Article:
3. Identification of Enemies/Scapegoats as a Unifying Cause (Obama declares that the Iranian Government "A Continuing and Unusual and Extraordinary Threat" and imposes sanctions.)

4. Supremacy of the Military (Not quite yet but the military industrial complex calls the shots on a lot of questions. What saves us the GI antiwar sentiment, now a movement.

5. Rampant Sexism (yes)

6. Controlled Mass Media (yes, for decades. They elected Obama.)

7. Obsession with National Security (yes)

8. Religion and Government are Intertwined (yes - gawd’s in the mix even more so with Obama than with Bush. He learned from Rove and is applying those lessons with a vengeance.)

9. Corporate Power is Protected (yes - Obama is giving a trillion or so every few weeks to the rich. Rubbing salt in the wound Obama disapproves of taxing their golden parachutes and other excesses. )

10. Labor Power is Suppressed (yes, or at least they're trying. There was Clintons NAFTA and Bush's post 9-11 refusal to aid unionized airlines and now Obama is demanding austerity measures from the UAW and worse )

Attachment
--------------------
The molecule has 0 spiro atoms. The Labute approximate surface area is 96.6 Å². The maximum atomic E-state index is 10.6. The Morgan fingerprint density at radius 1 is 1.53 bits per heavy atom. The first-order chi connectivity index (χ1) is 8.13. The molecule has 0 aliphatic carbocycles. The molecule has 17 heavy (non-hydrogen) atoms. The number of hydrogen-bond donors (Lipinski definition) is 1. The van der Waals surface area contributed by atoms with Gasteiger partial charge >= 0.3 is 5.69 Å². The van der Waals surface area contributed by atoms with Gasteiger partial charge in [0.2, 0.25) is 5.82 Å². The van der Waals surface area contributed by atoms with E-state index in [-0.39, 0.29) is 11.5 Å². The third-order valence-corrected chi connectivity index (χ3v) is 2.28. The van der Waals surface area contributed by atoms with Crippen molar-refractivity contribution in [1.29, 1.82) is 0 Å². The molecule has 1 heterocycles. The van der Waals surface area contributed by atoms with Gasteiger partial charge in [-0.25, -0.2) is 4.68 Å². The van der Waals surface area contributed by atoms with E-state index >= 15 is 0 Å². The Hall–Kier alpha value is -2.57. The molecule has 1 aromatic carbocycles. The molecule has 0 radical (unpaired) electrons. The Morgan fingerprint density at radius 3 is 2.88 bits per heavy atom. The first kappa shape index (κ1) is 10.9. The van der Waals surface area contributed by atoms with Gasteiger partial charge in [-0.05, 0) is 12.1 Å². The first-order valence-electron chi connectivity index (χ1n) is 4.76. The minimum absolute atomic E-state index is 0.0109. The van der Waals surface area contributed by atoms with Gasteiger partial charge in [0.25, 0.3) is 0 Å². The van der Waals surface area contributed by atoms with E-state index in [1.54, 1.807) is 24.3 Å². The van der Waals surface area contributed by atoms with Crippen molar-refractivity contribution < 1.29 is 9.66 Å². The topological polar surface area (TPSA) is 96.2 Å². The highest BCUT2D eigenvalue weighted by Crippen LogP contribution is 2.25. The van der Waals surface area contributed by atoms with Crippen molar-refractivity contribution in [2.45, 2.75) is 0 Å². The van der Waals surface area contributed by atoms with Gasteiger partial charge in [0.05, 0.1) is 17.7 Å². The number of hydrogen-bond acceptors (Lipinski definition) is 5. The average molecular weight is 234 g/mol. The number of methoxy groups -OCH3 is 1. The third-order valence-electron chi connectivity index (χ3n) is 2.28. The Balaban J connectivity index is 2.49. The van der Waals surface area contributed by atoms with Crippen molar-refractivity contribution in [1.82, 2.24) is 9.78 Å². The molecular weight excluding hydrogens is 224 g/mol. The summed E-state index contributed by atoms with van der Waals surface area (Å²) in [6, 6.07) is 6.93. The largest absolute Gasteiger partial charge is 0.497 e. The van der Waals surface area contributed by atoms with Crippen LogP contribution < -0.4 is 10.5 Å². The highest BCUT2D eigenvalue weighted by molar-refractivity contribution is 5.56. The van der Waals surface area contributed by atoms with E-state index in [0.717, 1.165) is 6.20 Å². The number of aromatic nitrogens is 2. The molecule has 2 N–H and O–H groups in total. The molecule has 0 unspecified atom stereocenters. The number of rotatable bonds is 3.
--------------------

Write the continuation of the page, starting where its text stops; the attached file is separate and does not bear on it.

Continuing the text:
11. Disdain for Intellectuals and the Arts (yes, there are plenty of philistines in both parties.)

12. Obsession with Crime and Punishment (yes – by both Clinton and Bush. The stats on Obama will be in soon.)

13. Rampant Cronyism and Corruption (are you kidding, it's why Obama, Biden and etc. are in politics. And then there’s Rahm -,0,5682373.story )

14. Fraudulent Elections (of course, both parties have decades of experience denying ballot access to left parties.)

"Sound familiar?" Absolutely, and now updated.